Tag Archives: particle size

753-758 H. Mootse, A. Pisponen, S. Pajumägi, A. Polikarpus, V.Tatar, A. Sats andV. Poikalainen
Investigation of Casein Micelle Particle Size Distribution in Raw Milk of Estonian Holstein Dairy Cows
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Investigation of Casein Micelle Particle Size Distribution in Raw Milk of Estonian Holstein Dairy Cows

H. Mootse*, A. Pisponen, S. Pajumägi, A. Polikarpus, V.Tatar, A. Sats andV. Poikalainen

Institute of Veterinary Medicine and Animal Sciences, Estonian University of Life Sciences, Kreutzwaldi 56/5, EE51014 Tartu, Estonia; *Correspondence: hannes.mootse@emu.ee

Abstract:

The particle size of milk influences its microstructure and defines many properties of dairy products such as colloidal stability, texture etc. Differences in particle size can significantly affect milk processing especially when membrane technology is used. Aim of this investigation was to estimate casein micelle size in the raw milk of Estonian Holstein dairy cows and its variability concerning individual animals. Milk samples were collected during 12 months with the interval of 25–35 days. DLS analyses were performed using a Malvern Zetasizer Nano ZS (Malvern Instruments Ltd, Malvern, UK). Average mode of casein micelle particles size in raw milk of 44 cows was 171.13 nm with the variation range 70.1 nm and its distribution resembled a normal one. Casein micelles size mode of individual cows varied in a wide range from 148.5 (with variation range 18.2) to 194.1 (with variation range 27.6) nm which may be caused by differences in physiological and health status, stage of lactation and other factors concerning milk production.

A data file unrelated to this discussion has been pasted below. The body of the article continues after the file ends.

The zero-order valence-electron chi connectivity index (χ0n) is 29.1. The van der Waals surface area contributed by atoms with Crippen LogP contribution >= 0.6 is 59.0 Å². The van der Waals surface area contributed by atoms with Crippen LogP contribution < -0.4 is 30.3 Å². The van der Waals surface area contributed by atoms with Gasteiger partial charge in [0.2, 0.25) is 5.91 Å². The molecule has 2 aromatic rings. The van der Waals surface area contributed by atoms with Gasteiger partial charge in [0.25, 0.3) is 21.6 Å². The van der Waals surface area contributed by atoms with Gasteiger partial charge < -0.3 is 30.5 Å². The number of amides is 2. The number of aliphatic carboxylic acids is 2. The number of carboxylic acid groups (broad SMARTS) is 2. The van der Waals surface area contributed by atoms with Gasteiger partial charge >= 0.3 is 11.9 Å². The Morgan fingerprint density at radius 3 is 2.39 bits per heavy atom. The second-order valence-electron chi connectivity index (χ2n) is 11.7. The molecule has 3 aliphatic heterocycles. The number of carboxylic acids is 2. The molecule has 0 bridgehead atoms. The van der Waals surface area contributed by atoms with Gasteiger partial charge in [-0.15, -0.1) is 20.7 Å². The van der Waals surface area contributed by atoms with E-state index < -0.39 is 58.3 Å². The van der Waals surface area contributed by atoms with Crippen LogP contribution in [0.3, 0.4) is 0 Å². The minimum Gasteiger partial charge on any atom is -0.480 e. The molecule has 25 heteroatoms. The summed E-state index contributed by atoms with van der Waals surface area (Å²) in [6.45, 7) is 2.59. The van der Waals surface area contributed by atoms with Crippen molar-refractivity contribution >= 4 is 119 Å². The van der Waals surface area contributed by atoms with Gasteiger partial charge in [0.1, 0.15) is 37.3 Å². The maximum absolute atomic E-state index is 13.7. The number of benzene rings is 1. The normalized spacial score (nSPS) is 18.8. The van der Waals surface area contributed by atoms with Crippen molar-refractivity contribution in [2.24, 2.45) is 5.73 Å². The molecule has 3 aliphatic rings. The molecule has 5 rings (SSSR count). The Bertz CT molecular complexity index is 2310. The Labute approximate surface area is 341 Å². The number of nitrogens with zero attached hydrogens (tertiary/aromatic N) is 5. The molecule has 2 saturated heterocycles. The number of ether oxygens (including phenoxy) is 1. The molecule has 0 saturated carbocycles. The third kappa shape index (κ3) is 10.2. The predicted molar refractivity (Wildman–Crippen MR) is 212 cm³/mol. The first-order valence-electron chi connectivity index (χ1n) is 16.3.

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155-164 A. Menind and A. Normak
Study on Grinding Biomass as Pre-treatment for Biogasification
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Study on Grinding Biomass as Pre-treatment for Biogasification

A. Menind¹ and A. Normak²

¹ Institute of Technology, Estonian University of Life Sciences,
56 Kreutzwaldi Str., EE51014 Tartu, Estonia; e-mail: andres.menind@emu.ee
² Institute of Agricultural and Environmental Sciences,
Estonian University of Life Sciences, 5 Kreutzwaldi Str., EE51014 Tartu, Estonia

Abstract:

Six different samples were collected from local farms in Tartu County in Estonia. Based on preliminary results of fibre tests, four samples with different lignin content were chosen for grinding and biogasification experiments. Next, knife mill and laboratory scissors were used for particle size reduction. The knife mill was used with bottom screen sizes 0.5 mm, 4 mm and 10 mm. With scissors the hay was cut into 2…3 cm pieces. Sieve shaker and Easy Sieve software were used for particle distribution analysis. Biogas potential was determined for different hay samples. Cumulative biogas production was calculated by pressure increase in gas phase of bottles according to ideal gas law. We are going to show in what way the cutting impacts biogas yield. Negative correlation between biogas yield, particle size and lignin content is significant for most hay samples analysed.

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